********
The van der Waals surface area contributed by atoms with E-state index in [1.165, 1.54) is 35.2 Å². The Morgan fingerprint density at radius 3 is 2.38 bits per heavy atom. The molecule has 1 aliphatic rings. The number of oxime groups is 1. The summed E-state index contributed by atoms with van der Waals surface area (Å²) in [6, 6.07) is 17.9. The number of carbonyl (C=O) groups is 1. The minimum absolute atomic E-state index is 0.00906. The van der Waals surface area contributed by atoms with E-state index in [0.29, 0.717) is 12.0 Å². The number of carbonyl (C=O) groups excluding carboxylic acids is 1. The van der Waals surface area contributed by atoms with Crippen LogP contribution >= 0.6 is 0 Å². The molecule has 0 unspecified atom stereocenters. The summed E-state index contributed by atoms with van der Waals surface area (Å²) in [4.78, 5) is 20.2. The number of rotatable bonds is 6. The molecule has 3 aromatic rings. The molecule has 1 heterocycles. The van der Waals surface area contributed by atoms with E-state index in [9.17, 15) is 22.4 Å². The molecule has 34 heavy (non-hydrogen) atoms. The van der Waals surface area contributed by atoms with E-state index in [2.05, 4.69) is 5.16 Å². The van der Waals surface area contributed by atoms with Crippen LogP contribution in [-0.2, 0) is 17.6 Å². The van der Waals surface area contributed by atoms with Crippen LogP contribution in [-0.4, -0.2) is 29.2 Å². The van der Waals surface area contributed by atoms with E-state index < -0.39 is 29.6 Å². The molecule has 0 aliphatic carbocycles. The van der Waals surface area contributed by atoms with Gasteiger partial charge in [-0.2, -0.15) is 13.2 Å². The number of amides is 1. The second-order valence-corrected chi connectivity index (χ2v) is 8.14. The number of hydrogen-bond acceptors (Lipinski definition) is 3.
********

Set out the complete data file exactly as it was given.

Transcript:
The van der Waals surface area contributed by atoms with E-state index in [1.165, 1.54) is 35.2 Å². The Morgan fingerprint density at radius 3 is 2.38 bits per heavy atom. The molecule has 1 aliphatic rings. The number of oxime groups is 1. The summed E-state index contributed by atoms with van der Waals surface area (Å²) in [6, 6.07) is 17.9. The number of carbonyl (C=O) groups is 1. The minimum absolute atomic E-state index is 0.00906. The van der Waals surface area contributed by atoms with E-state index in [0.29, 0.717) is 12.0 Å². The number of carbonyl (C=O) groups excluding carboxylic acids is 1. The van der Waals surface area contributed by atoms with Crippen LogP contribution >= 0.6 is 0 Å². The molecule has 0 unspecified atom stereocenters. The summed E-state index contributed by atoms with van der Waals surface area (Å²) in [4.78, 5) is 20.2. The number of rotatable bonds is 6. The molecule has 3 aromatic rings. The molecule has 1 heterocycles. The van der Waals surface area contributed by atoms with E-state index in [9.17, 15) is 22.4 Å². The molecule has 34 heavy (non-hydrogen) atoms. The van der Waals surface area contributed by atoms with E-state index in [2.05, 4.69) is 5.16 Å². The van der Waals surface area contributed by atoms with Crippen LogP contribution in [-0.2, 0) is 17.6 Å². The van der Waals surface area contributed by atoms with Crippen LogP contribution in [-0.4, -0.2) is 29.2 Å². The van der Waals surface area contributed by atoms with E-state index < -0.39 is 29.6 Å². The molecule has 0 aliphatic carbocycles. The van der Waals surface area contributed by atoms with Gasteiger partial charge in [-0.2, -0.15) is 13.2 Å². The number of amides is 1. The second-order valence-corrected chi connectivity index (χ2v) is 8.14. The number of hydrogen-bond acceptors (Lipinski definition) is 3.